Select Committee on European Union Minutes of Evidence

Letter to Justin Wray, HM Treasury, from Henry Manisty, Head of Government and Regulatory Affairs, Reuters Ltd, supplied for information


Thank you for seeing Ben Wilson and me recently to discuss online financial advertising and related matters connected with HMT's programme of regulatory modernisation.

  We would urge HMT to undertake further public consultations on the financial promotions and regulated activities order with the aim of ensuring that their provisions are:

    (i)  clear and workable for the online economy; and

    (ii)  fully in accordance with European Community legislation and with policies developed elsewhere in government.

  On the attached sheet we have summarised the main e-commerce relevant points that Reuters suggest should be addressed in revised Exemption and Regulated Activities orders so as to achieve the above objectives. In addition to these points, we would strongly urge HMT to review the provisions relating to "making arrangements enabling or facilitating deals" in the draft Regulated Activities Order with the aim of achieving clarity, and of ensuring that the mere provision of technology or communications that is used by others for the purposes of investment business will not by itself constitute the activity of "making arrangements enabling or facilitating deals" for the purposes of the Order. At present, there is widespread uncertainty among City law firms, and even we understand at the FSA, about the meaning and scope of the arrangements provisions. They are mystifying to laymen. This is highly unsatisfactory in an area where breach is a criminal offence.

  We would make the general point that the two Orders have very great relevance to online suppliers and other companies that are not part of HMT's more usual constituency of authorised firms. Such firms will not be familiar with the language and other intricacies of UK financial services regulation. Furthermore, in the online sector many of such firms will be resident in other countries, whether within or outside the European Union. These factors make it particularly desirable for clear and concise terminology to be employed wherever possible and for HMT to be pro-active in seeking to understand the activities and needs of this lay community.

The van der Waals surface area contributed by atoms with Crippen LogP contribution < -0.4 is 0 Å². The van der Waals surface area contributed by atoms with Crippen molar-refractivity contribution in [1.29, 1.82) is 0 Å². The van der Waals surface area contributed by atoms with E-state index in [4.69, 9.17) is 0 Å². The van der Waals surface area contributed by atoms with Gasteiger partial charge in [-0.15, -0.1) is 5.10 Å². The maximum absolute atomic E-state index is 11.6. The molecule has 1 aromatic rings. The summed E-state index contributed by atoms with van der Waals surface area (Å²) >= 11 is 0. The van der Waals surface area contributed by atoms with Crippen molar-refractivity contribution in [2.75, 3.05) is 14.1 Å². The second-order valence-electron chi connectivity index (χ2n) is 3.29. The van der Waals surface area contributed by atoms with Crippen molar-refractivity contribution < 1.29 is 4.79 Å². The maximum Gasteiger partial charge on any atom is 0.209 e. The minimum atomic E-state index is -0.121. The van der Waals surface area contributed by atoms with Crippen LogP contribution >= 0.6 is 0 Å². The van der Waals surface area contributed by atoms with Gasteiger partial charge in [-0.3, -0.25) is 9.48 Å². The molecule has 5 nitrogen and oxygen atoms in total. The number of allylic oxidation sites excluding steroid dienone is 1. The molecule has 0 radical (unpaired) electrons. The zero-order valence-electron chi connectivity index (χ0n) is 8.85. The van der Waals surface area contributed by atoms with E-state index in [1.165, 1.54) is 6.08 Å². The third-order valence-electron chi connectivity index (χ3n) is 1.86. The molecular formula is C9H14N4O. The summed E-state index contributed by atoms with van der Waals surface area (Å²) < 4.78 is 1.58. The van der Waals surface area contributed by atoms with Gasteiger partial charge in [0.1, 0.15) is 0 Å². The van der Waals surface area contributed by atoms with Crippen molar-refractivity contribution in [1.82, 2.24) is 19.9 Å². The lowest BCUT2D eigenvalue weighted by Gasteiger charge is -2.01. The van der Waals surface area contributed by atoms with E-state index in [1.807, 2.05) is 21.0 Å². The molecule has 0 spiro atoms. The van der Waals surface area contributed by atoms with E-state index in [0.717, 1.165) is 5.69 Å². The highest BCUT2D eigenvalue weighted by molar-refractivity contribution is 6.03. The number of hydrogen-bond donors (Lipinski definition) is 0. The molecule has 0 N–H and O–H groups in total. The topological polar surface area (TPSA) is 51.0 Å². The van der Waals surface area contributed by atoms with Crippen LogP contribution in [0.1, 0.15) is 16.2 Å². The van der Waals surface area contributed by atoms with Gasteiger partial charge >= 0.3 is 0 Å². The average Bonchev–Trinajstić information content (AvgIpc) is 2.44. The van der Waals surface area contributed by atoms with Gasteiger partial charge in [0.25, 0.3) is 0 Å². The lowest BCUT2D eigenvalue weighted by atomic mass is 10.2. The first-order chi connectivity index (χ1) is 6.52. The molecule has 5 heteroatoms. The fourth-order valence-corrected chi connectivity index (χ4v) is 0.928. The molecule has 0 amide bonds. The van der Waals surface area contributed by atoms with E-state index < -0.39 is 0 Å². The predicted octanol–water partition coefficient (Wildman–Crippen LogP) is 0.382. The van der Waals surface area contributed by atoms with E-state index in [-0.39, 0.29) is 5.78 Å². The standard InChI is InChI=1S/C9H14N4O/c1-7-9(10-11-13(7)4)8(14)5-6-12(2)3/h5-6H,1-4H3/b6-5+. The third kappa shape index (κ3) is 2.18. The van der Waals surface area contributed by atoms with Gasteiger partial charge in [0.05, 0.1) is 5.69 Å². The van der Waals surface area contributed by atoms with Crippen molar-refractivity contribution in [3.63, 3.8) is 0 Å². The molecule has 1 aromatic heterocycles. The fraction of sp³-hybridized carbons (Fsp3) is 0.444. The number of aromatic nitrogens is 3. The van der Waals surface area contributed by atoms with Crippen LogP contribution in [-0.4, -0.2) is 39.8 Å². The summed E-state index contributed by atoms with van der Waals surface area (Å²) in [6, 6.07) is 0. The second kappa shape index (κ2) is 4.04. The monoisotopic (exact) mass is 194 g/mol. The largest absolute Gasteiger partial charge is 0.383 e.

We recall that the First Report of the Joint Committee on Financial Services and Markets[12] reviewed the issues of financial promotions and concluded as follows:

    "98. The changing nature and growth of communications pose challenges to the regulatory authorities which seem only likely to increase in the future. We recommend that the Government should carry out a review of these likely challenges and ways of dealing with them."

  We regret that this recommendation of the two Houses of Parliament has it seems thus far been ignored by HMT. We urge HMT to undertake this review without further delay so that it has the best possible opportunity, on the basis of a well-informed position, to create a regulatory framework that will facilitate the United Kingdom becoming the world leader in financial services e-commerce.

  Finally, we would be very grateful if you could clarify HMT's position in respect of the newly extended EU Transparency Directive as it relates to the Financial Services and Markets Act (by reason of Clause 19 concerning online financial promotions) and in relation to the two orders referred to above. Each of these measures relates to information society services and therefore, in order for each to be legally enforceable, appears to be covered by the obligatory prior notification mechanisms provided for in the Transparency Directive.[13]

  We would be very pleased to discuss any of these points with you if you believe this could be useful.

21 June 2000

12   HL Paper 50-1/HC 328-1. Back

13   In accordance with the Directive, at a stage at which the measure notified may be further modified. The Directive expressly applies to provisions relating to online services even when they are contained within more general measures. Back

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